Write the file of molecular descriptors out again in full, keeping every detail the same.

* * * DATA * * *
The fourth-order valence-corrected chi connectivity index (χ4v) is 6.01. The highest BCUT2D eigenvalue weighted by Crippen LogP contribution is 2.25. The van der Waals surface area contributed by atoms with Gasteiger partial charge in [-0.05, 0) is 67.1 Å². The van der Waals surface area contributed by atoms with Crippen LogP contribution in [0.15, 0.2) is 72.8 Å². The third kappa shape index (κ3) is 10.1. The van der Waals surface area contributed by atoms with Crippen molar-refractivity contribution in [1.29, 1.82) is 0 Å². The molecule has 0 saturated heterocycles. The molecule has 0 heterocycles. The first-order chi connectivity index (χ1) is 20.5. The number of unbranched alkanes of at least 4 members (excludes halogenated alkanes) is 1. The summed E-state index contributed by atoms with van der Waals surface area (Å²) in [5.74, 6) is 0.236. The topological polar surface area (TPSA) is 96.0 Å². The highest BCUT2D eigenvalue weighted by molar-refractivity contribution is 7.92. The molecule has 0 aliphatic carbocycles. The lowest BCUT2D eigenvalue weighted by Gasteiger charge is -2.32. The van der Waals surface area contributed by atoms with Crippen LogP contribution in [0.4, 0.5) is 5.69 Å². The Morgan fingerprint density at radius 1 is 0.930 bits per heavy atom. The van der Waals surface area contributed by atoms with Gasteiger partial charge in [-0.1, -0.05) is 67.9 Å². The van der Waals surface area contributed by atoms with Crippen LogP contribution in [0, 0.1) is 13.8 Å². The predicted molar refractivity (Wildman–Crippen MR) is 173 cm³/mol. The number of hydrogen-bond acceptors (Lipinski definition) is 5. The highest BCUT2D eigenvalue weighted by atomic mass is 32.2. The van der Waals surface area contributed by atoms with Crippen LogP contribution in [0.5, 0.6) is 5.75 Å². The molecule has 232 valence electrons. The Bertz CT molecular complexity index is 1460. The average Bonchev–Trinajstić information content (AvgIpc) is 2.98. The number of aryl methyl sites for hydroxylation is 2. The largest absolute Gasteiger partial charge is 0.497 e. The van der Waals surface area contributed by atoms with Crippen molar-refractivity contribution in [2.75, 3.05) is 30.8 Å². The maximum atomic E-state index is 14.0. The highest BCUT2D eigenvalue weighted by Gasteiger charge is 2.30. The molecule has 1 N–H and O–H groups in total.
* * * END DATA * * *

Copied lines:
The fourth-order valence-corrected chi connectivity index (χ4v) is 6.01. The highest BCUT2D eigenvalue weighted by Crippen LogP contribution is 2.25. The van der Waals surface area contributed by atoms with Gasteiger partial charge in [-0.05, 0) is 67.1 Å². The van der Waals surface area contributed by atoms with Crippen LogP contribution in [0.15, 0.2) is 72.8 Å². The third kappa shape index (κ3) is 10.1. The van der Waals surface area contributed by atoms with Crippen molar-refractivity contribution in [1.29, 1.82) is 0 Å². The molecule has 0 saturated heterocycles. The molecule has 0 heterocycles. The first-order chi connectivity index (χ1) is 20.5. The number of unbranched alkanes of at least 4 members (excludes halogenated alkanes) is 1. The summed E-state index contributed by atoms with van der Waals surface area (Å²) in [5.74, 6) is 0.236. The topological polar surface area (TPSA) is 96.0 Å². The highest BCUT2D eigenvalue weighted by molar-refractivity contribution is 7.92. The molecule has 0 aliphatic carbocycles. The lowest BCUT2D eigenvalue weighted by Gasteiger charge is -2.32. The van der Waals surface area contributed by atoms with Crippen LogP contribution in [0.4, 0.5) is 5.69 Å². The Morgan fingerprint density at radius 1 is 0.930 bits per heavy atom. The van der Waals surface area contributed by atoms with Gasteiger partial charge in [-0.1, -0.05) is 67.9 Å². The van der Waals surface area contributed by atoms with Crippen LogP contribution in [0, 0.1) is 13.8 Å². The predicted molar refractivity (Wildman–Crippen MR) is 173 cm³/mol. The number of hydrogen-bond acceptors (Lipinski definition) is 5. The highest BCUT2D eigenvalue weighted by atomic mass is 32.2. The van der Waals surface area contributed by atoms with Crippen LogP contribution in [0.5, 0.6) is 5.75 Å². The molecule has 232 valence electrons. The Bertz CT molecular complexity index is 1460. The average Bonchev–Trinajstić information content (AvgIpc) is 2.98. The number of aryl methyl sites for hydroxylation is 2. The largest absolute Gasteiger partial charge is 0.497 e. The van der Waals surface area contributed by atoms with Crippen molar-refractivity contribution in [2.75, 3.05) is 30.8 Å². The maximum atomic E-state index is 14.0. The highest BCUT2D eigenvalue weighted by Gasteiger charge is 2.30. The molecule has 1 N–H and O–H groups in total.